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Today's Stichomancy for Jennifer Connelly

The first excerpt represents the element of Air. It speaks of mental influences and the process of thought, and is drawn from The Hunting of the Snark by Lewis Carroll:

Then subtract Seventeen, and the answer must be Exactly and perfectly true.

"The method employed I would gladly explain, While I have it so clear in my head, If I had but the time and you had but the brain-- But much yet remains to be said.

"In one moment I've seen what has hitherto been Enveloped in absolute mystery, And without extra charge I will give you at large A Lesson in Natural History."

In his genial way he proceeded to say


The Hunting of the Snark
The second excerpt represents the element of Fire. It speaks of emotional influences and base passions, and is drawn from King Henry VI by William Shakespeare:

TALBOT. Thanks, gentle duke. But where is Pucelle now? I think her old familiar is asleep: Now where 's the Bastard's braves, and Charles his gleeks? What, all amort? Rouen hangs her head for grief That such a valiant company are fled. Now will we take some order in the town, Placing therein some expert officers; And then depart to Paris to the king, For there young Henry with his nobles lie.

BURGUNDY.

The third excerpt represents the element of Water. It speaks of pure spiritual influences and feelings of love, and is drawn from Verses 1889-1896 by Rudyard Kipling:

His easy unswept hearth he lends From Labrador to Guadeloupe; Till, elbowed out by sloven friends, He camps, at sufferance, on the stoop. Calm-eyed he scoffs at sword and crown, Or panic-blinded stabs and slays: Blatant he bids the world bow down, Or cringing begs a crust of praise;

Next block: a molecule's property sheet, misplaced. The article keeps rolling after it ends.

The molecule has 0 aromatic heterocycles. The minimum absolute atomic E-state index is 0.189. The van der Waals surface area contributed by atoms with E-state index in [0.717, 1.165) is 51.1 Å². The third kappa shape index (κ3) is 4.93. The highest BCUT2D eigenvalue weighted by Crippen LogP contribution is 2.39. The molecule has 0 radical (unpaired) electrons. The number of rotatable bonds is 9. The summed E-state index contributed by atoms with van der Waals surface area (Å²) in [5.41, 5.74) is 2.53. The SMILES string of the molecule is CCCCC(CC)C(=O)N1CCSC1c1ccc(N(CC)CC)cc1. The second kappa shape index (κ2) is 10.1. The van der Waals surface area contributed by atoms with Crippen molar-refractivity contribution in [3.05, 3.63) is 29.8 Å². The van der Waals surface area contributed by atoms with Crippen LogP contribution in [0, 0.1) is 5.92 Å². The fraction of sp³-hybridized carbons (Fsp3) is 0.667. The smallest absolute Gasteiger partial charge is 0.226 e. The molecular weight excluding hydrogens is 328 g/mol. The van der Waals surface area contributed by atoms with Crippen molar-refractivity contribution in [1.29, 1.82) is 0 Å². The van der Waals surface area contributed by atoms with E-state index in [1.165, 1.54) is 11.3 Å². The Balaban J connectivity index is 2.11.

Verses 1889-1896
The fourth excerpt represents the element of Earth. It speaks of physical influences and the impact of the unseen on the visible world, and is drawn from Early Short Fiction of Edith Wharton by Edith Wharton:

of the waiting-women gave, in cross-examination, an interesting list of one year's gifts, which I copy. From Morlaix, a carved ivory junk, with Chinamen at the oars, that a strange sailor had brought back as a votive offering for Notre Dame de la Clarte, above Ploumanac'h; from Quimper, an embroidered gown, worked by the nuns of the Assumption; from Rennes, a silver rose that opened and showed an amber Virgin with a crown of garnets; from Morlaix, again, a length of Damascus velvet shot with gold, bought of a Jew from Syria; and for Michaelmas that same year, from Rennes, a necklet or bracelet of round stones--emeralds and pearls and rubies--strung like beads on a gold wire. This was